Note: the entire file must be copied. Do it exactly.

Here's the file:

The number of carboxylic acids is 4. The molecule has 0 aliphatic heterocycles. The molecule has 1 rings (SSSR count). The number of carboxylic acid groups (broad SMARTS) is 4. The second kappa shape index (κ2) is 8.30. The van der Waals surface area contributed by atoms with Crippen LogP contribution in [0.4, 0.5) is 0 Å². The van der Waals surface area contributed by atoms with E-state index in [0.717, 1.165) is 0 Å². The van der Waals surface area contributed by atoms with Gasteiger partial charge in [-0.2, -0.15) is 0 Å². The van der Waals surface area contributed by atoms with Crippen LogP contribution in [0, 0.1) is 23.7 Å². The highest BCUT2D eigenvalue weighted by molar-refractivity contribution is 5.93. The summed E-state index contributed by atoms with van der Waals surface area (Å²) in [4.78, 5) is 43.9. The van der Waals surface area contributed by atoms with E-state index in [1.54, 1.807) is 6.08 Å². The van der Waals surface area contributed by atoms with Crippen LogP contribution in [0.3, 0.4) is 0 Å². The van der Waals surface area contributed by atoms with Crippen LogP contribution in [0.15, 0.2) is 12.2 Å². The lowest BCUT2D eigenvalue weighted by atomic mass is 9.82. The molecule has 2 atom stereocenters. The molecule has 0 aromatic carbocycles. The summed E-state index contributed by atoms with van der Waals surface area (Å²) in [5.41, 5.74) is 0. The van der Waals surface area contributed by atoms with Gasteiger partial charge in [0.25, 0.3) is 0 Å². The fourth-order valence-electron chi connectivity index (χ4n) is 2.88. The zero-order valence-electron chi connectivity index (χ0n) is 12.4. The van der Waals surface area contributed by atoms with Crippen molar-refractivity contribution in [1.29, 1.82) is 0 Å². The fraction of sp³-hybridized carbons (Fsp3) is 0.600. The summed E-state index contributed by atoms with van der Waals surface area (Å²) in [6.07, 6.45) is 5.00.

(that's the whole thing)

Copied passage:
The number of carboxylic acids is 4. The molecule has 0 aliphatic heterocycles. The molecule has 1 rings (SSSR count). The number of carboxylic acid groups (broad SMARTS) is 4. The second kappa shape index (κ2) is 8.30. The van der Waals surface area contributed by atoms with Crippen LogP contribution in [0.4, 0.5) is 0 Å². The van der Waals surface area contributed by atoms with E-state index in [0.717, 1.165) is 0 Å². The van der Waals surface area contributed by atoms with Gasteiger partial charge in [-0.2, -0.15) is 0 Å². The van der Waals surface area contributed by atoms with Crippen LogP contribution in [0, 0.1) is 23.7 Å². The highest BCUT2D eigenvalue weighted by molar-refractivity contribution is 5.93. The summed E-state index contributed by atoms with van der Waals surface area (Å²) in [4.78, 5) is 43.9. The van der Waals surface area contributed by atoms with E-state index in [1.54, 1.807) is 6.08 Å². The van der Waals surface area contributed by atoms with Crippen LogP contribution in [0.3, 0.4) is 0 Å². The van der Waals surface area contributed by atoms with Crippen LogP contribution in [0.15, 0.2) is 12.2 Å². The lowest BCUT2D eigenvalue weighted by atomic mass is 9.82. The molecule has 2 atom stereocenters. The molecule has 0 aromatic carbocycles. The summed E-state index contributed by atoms with van der Waals surface area (Å²) in [5.41, 5.74) is 0. The van der Waals surface area contributed by atoms with Gasteiger partial charge in [0.25, 0.3) is 0 Å². The fourth-order valence-electron chi connectivity index (χ4n) is 2.88. The zero-order valence-electron chi connectivity index (χ0n) is 12.4. The van der Waals surface area contributed by atoms with Crippen molar-refractivity contribution in [1.29, 1.82) is 0 Å². The fraction of sp³-hybridized carbons (Fsp3) is 0.600. The summed E-state index contributed by atoms with van der Waals surface area (Å²) in [6.07, 6.45) is 5.00.